- Increased use of automation and artificial intelligence is slated to replace millions of jobs and tasks in the near future. However, healthcare employment is relatively safe from automation, according to a new report from the Brookings Metropolitan Policy Program.
The report, titled Automation and Artificial Intelligence: How machines are affecting people and places, looks back at how automation impacted the workforce from the 1980s to 2016 and offers projections on how new automation and artificial intelligence (AI) tools will affect the economy by 2030.
“The next phase of automation, increasingly involving AI, seems like it should be manageable in the aggregate labor market, though there are many sources of uncertainty,” Mark Muro, Senior Fellow and lead author of the report, stated in a press release. “With that said, the potential effects will vary significantly across occupations, regions, and demographic groups, which means that policymakers, industry, and society as a whole needs to focus much more than they are on ensuring the coming transitions will work for all of those affected.”
Muro and his co-authors Robert Maxim and Jacob Whiton found that only approximately one-quarter of US jobs (36 million positions in 2016) are at an elevated risk of automation in the coming decade.
Meanwhile, about 36 percent of US employment, or 52 million jobs in 2016, face medium exposure by 2030, and the remaining 39 percent (57 million jobs in 2016) will experience low exposure.
The healthcare workforce sits in the medium to low exposure buckets, the report shows.
“Regardless of whether technological reality will keep up with technological possibility, the pattern of automatability is clear,” Muro et al. write. “Occupations in complex, creative, and social fields like management, business and finance, science and technology (computer, math, physical and life sciences, architecture, and engineering), law, education, arts, media, entertainment, healthcare, and social and community services (those to the left of the bar chart) have among the lowest automation potential across the workforce.”
Source: Brookings Metropolitan Policy Program
For example, home health aides only have an eight percent automation potential by 2030, while registered nurses have a 29 percent automation potential and medical assistants have a 54 percent automation potential.
Additionally, healthcare practitioners and technical occupations have a 33 percent current-task automation potential and healthcare support occupations have a 49 percent potential.
In contrast, jobs that are in “more cut-and-dried activity areas” such as office administration, agriculture, construction and extraction, maintenance and repair, production, transportation, and food services will experience the highest automation potential.
In the middle are protective services, building and ground maintenance, and personal services, the report states.
Despite different levels of automation potential, researchers emphasize that no occupation will be unaffected by the adoption of automation and artificial intelligence. Routine tasks will be the most vulnerable to automation in the next decade.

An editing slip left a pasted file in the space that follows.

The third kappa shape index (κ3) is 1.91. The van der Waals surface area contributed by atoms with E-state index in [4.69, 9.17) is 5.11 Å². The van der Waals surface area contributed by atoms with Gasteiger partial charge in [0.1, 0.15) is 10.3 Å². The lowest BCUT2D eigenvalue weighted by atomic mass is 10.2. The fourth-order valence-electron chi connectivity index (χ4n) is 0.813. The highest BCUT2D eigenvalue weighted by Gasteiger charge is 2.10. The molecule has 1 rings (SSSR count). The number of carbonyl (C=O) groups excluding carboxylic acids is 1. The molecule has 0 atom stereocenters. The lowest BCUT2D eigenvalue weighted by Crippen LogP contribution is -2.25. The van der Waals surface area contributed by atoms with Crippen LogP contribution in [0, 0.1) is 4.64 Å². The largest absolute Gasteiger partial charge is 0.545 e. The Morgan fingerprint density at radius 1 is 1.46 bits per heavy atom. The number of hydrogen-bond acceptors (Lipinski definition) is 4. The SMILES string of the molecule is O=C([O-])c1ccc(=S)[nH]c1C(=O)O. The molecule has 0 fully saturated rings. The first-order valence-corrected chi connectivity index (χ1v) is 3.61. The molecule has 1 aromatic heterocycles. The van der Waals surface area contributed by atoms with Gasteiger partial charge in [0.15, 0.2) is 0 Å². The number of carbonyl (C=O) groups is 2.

“Near-future automation potential will be highest for roles that now pay the lowest wages,” the report states. “Likewise, the average automation potential of occupations requiring a bachelor’s degree runs to just 24 percent, less than half the 55 percent task exposure faced by roles requiring less than a bachelor’s degree.”
“Given this, better-educated, higher-paid earners for the most part will continue to face lower automation threats based on current task content—though that could change as AI begins to put pressure on some higher-wage ‘non-routine’ jobs.”
Automation risk will be the most disruptive in the American Heartland, so Illinois, Indiana, Iowa, Kansas, Michigan, Minnesota, Missouri, Ohio, Nebraska, North Dakota, South Dakota, and Wisconsin, the report also stated.
“Overall, the 19 states that the Walton Family Foundation labels as the American Heartland have an average employment-weighted automation potential of 47 percent of current tasks, compared with 45 percent in the rest of the country,” researchers write. “Much of this exposure reflects Heartland states’ longstanding and continued specialization in manufacturing and agricultural industries.”
Similarly, smaller, more rural communities will also see significantly more automation exposure and task replacement compared to urban areas.
In addition, the report states that men, young workers, and under-represented communities have greater automation exposure.
Automation and artificial intelligence will impact the US workforce in the next decade. But the potential loss or task replacement for some occupation isn’t as dire as some say.
“Technologists at first issued scary dystopian alarms about the power of automation, including artificial intelligence, to destroy work,” researchers write. “Now, the discourse appears to be arriving at a more balanced story that suggests that while the robots are coming they will bring neither an apocalypse nor utopia, but instead both benefits and stress alike.”
Federal, state, and local policymakers, business, educators, and civil society have the power to ensure automation and artificial intelligence maximize productivity while mitigating negative labor market effects, they add.
“In this vein, the nation needs to commit to deep-set educational changes, new efforts to help workers and communities adjust to change, and a more serious commitment to reducing hardships for those who are struggling,” the report concludes. “If the nation can commit to its people in this way, a future full of machines will seem much more tolerable.”